The only thing I worry about is that the Risk board has it usual issues - the Australian subcontinent is impenetrable and you are prone to a million bad dice rolls - which makes me think that after the first 15 games, once the board is fixed, we may quickly lose interest.  But so far it's been an absolute blast!  Where else can I at the end of a game, MUCH to my partner Vincent's dismay, found a minor city in the Middle East called "Fagdad".  Ha.

The Australian subcontinent is now "Vincent is your GOD-Land" with the minor city "Vincopolis".  Oh give me a break.

Saturday, January 7, 2012

A little experiment....

My partner threw an idea at me one day about maybe doing time-lapse photography of board games as they progress.  Seemed kinda cool so I finally figured out our new camera and I-Movie and tried it.  I figured Dominant Species might be kind of appropriate, you know migrating species, approaching tundra, and all that.

Unfortunately, you can only whittle a 3 hour game down so much so here's 5 minutes of cube and tile pushing, put to some nice classical music (I've always thought inter-species violence, and violence in general, makes more of a splash to classical...)

This may only interest two other people - the ones who played the game with me.  Ha.

Next time I think I'll try Tigris and Euphrates.

Wednesday, January 4, 2012

Best of 2011...

As always, I definitely did not play even a tenth of the multitude of games that those lucky people over at Opinionated Gamers get to play so my choices are totally coloured by that.  As well, due to living in Canada, many a game that I finally played this year may have been a 2010 release.  Deal with it.  Maybe just consider these the favourites of the games that were new to me this year. 

So without further ado...

Best New Game of 2011 - Mammut, by Kristian Amundsen Ostby (Queen)

My favourite game this year earns its status for playing so completely and wonderfully different than any game I own.  In Mammut, players are cavemen determining how to share the spoils of a hunt.  The hunt is composed of 31 tiles, of varying values and importance, and each player in turn can take as many of them as they want from the spoils in the middle or all the tiles from one other player.  The key is that if you take the tiles away from someone else, you have to return at least one back to the center (they were being "too greedy!").  This back and forth of stealing and returning continues until everyone has tiles.  The round then ends and a scoring occurs similar to Knizia's classic Ra.  4 or 5 rounds and the game is finished.

This game is brilliant, loaded with strategy, and helluva lot of "take that" nastiness.  No other family game this year has made me think so differently about how to play well.  For more details, see my full review here.  Or just go out and buy the damn game.  It's wicked, tense, strategic fun.

Second Place Favourite - Asara, by Michael Kiesling and Wolfgang Kramer (Ravensburger)

This one may come as a surprise to you (it sure did to me).  It also may be from 2010 but I don't care.  When I first read the rules to this, it seemed like there wasn't a single original mechanic.  And maybe there isn't.  But after playing it I found the game so well-balanced, so interesting, and so easy to explain, it's worth every second.  On paper, it's just a worker-placement game about building the tallest towers in five different colours.  But it's gorgeously produced and the worker-placement is cleverly handled with cards where players must follow suit to take certain actions after others.  It's an extremely fun family strategy game that is super-tense right through to the finish.  Kramer invented Princes of Florence, one of my all-time greats, and his masterful touch is quite evident here, although Asara is a slightly more relaxed affair.  But only slightly.  A very, very pleasant surprise.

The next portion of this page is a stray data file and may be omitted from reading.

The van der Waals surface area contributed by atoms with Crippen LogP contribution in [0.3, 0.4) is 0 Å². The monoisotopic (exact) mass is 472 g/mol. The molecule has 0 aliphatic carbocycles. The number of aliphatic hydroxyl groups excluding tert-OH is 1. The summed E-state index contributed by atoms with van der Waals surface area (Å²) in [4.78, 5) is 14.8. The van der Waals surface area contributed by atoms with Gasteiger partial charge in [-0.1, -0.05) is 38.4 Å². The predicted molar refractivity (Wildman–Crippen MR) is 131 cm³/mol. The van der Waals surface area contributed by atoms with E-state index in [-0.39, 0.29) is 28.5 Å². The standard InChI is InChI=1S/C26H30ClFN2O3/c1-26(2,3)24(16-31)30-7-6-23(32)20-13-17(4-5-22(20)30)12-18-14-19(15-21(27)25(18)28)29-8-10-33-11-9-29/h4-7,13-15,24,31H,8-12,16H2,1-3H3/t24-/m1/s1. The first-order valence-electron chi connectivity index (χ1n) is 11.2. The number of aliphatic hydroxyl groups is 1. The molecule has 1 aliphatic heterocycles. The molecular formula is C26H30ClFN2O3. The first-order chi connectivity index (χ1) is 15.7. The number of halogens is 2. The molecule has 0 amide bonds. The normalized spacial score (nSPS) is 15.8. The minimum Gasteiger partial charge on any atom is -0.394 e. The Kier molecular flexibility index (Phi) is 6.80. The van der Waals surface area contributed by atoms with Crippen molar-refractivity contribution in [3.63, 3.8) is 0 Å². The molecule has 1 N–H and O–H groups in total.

Runners-up -

Airlines Europe, by Alan R. Moon - It's a quicker, slicker version of Moon's Union Pacific/Airlines system and the tension in the game sneaks up on you.  Imagine Acquire meets Ticket To Ride and you're starting to get the idea.  But you gotta play it with the flight ban rules which can be found here.  It adds some nastiness and clogs the board up quite nicely.

Fauna, by Friedemann Friese - Definitely my favourite party game this year and it was republished in English this year by FoxMind Games.  This is a trivia game about animals - where they live, what they weigh, how tall they are - where you can win points by still being close to the answer and not exactly on it.  Sounds dry but it's actually shockingly fun.
Black Friday, also by Friedemann Friese - Once you get past the god-awful ruleset and make sense of how to play, you'll find yourself immersed in one of the cleverest stock market simulations ever put to board.  It's tense and strategic but still chaotic and a bit number-crunchy.  Maybe not for everyone but my math friends and I love it.

Mord Im Arosa, by Alessandro Zucchini - I love this game of dropping cubes in a tower and listening to which floor they fall to.  It's simple, hilarious, and nasty.  This is the most enjoyable game I've played all year and also one of the cleverest.

Water Lily, by Dominique Ehrhard - This little race game was brought to my attention at Origins this past year and I'm glad we picked it up.  It's a very simple race game that's made quite tricky by the memory element of the scoring.  Excellent, suspenseful, and so quick.  It's also one of the nicest productions I've seen in years where the box becomes the board.  Just lovely.

(Aside:  I haven't played my copy of A Few Acres of Snow yet but it may jump on this list pretty quickly.  Deck-building, Canadian history, and Martin Wallace - sounds like an amazing combo.)